Most people agree and understand the importance of Experimentation to the survival and viability of their business. When it comes to business experimentation companies don’t know how to build the process and tooling to create an efficient and effective experimentation system.
The first step is to get into “thinking in experiments”, also called having an experimentation mindset. This is a habit which when formed will be a paradigm shift on how you think about new projects, product and basically decisions. I work regularly with business leaders to instill the experimentation mindset into their thinking style and the transformation is profound.
The reason thinking is important is because before we even start communicating with others about any new idea we begin the process internally. It is at that important juncture that we need to apply the mindset.
The experimentation mindset is also an effective de-cluttering method for clearing the mind from unnecessary thoughts, questions and decisions to be made and allow you to focus on the most important ideas.
Common Types of Business Experiments
The term Experiment in today’s digitally active business is typically associated with A/B testing* and CRO (Conversion Rate Optimization)**.
However, business experiments need to have a more holistic view of other parts of the business in addition to the digital assets. A/B tests and CRO (and other methods) are a subset, albeit critical, part of business experiments.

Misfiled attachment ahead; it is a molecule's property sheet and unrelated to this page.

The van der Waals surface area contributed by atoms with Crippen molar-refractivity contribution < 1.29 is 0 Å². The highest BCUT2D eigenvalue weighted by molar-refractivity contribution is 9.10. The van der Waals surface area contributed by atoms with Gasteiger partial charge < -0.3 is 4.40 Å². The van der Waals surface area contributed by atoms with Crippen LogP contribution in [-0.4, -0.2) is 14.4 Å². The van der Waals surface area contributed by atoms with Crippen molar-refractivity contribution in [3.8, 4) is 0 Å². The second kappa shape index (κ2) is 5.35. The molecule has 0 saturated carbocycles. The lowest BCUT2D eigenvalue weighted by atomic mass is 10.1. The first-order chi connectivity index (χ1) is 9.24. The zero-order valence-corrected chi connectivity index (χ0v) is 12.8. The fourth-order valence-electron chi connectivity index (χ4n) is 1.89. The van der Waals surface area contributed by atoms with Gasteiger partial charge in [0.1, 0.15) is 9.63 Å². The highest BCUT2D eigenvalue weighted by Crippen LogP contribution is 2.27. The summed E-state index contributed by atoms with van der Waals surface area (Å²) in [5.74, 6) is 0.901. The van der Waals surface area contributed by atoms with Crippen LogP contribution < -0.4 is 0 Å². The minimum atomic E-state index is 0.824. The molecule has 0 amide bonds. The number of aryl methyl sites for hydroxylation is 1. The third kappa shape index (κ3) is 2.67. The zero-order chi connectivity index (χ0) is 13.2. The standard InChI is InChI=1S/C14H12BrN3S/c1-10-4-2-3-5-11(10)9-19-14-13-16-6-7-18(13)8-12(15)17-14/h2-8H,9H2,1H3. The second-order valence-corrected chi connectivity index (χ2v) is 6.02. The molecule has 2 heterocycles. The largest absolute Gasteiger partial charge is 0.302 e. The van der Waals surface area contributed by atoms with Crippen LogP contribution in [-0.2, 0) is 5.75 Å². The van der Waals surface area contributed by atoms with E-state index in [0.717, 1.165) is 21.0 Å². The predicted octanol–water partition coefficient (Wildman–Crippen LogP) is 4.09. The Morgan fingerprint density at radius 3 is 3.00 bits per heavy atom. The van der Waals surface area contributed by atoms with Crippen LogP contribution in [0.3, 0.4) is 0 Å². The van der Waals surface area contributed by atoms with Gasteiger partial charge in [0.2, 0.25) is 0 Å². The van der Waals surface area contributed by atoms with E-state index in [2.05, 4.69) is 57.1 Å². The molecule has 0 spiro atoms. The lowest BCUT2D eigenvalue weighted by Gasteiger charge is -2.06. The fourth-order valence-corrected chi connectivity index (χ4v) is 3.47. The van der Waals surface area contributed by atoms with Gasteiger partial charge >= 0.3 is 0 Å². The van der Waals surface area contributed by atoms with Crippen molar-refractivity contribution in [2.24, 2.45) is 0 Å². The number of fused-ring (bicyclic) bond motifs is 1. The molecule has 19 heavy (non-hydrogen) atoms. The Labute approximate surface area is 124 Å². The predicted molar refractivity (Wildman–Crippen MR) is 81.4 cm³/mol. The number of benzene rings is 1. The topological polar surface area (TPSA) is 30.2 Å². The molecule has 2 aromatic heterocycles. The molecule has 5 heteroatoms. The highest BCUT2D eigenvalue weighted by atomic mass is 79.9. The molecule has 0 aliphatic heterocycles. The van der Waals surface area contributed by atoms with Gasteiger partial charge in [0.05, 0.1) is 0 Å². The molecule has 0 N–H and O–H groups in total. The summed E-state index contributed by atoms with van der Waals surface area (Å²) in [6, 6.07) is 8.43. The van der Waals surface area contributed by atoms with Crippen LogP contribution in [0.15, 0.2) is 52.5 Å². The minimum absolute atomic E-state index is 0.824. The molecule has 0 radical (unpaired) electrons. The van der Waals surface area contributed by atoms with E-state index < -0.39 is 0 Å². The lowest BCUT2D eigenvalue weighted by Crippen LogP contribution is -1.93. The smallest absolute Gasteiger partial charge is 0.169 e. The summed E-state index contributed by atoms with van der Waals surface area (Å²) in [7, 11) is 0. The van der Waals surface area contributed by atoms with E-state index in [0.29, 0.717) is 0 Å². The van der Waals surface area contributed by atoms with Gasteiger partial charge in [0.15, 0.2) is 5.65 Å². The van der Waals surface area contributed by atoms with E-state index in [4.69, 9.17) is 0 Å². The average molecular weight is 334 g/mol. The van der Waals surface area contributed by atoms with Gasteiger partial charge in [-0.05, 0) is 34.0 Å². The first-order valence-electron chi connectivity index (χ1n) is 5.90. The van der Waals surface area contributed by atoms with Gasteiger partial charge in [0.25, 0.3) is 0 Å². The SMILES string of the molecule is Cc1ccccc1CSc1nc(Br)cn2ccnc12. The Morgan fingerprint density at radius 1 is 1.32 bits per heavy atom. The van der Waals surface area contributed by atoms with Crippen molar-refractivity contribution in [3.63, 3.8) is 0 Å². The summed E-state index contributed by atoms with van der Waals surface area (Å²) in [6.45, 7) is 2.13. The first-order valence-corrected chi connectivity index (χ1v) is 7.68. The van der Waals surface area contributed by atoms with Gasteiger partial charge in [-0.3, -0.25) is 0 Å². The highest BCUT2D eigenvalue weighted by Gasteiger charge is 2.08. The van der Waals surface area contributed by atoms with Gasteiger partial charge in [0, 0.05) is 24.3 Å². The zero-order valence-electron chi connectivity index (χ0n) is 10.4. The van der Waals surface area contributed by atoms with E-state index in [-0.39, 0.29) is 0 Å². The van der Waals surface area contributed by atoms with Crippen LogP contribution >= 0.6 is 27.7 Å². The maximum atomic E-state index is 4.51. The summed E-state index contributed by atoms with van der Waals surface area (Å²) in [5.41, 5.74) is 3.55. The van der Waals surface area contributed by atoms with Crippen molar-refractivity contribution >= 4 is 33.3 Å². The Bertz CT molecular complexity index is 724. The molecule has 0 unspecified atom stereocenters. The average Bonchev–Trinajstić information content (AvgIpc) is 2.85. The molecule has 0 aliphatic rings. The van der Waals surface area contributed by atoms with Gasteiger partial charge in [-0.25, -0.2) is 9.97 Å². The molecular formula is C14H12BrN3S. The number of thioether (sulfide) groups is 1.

Here is a limited set of business experiments people undertake regularly, put in the context of questions.
1. Hiring new employees?
2. Opening new stores?
3. Buying a new computer system?
4. Buying new software?
5. Hiring a consultant?
6. Starting a new line of business?
7. Selecting a customer segment?
8. Considering entering a new industry?
9. Creating a new product?
10. Adding a new feature?
11. Starting a new conference?
Key here is a different way of looking at every one of these questions - a new look including five specific criteria we have identified critical to running successful experiments: expectations, metrics, tracking, success criteria and learning.
But this does not sound very AGILE to me
Yes, we all would like to jump in and build, be agile and lean and figure things out along the way. And that’s fine! Fact is even in agile we are still doing multiple experiments, but we’re not thinking about the details too much. We’re not being disciplined in using or even thinking about the Five criteria and that is a change which will have huge impact on our work ROI.
This is part of the planning and if you look at results, well planned startups perform much better than just-do-it ones. This is one reason why the rate of failure of startups is so high (97%) and the new model used by Startup Studios improves this significantly.
Some structure and planning goes a long way in achieving your ultimate results. Key is to not get so bogged down into the process to the point you don’t build anything. This is where the fallacy of “perfect experiments” will come to haunt us. And the entire reason for conducting experiments is to learn in succession of improvements, not build one perfect experiment which will answer all the questions. That most likely never happen, even in medical and pharma industries where so much rides on experiments.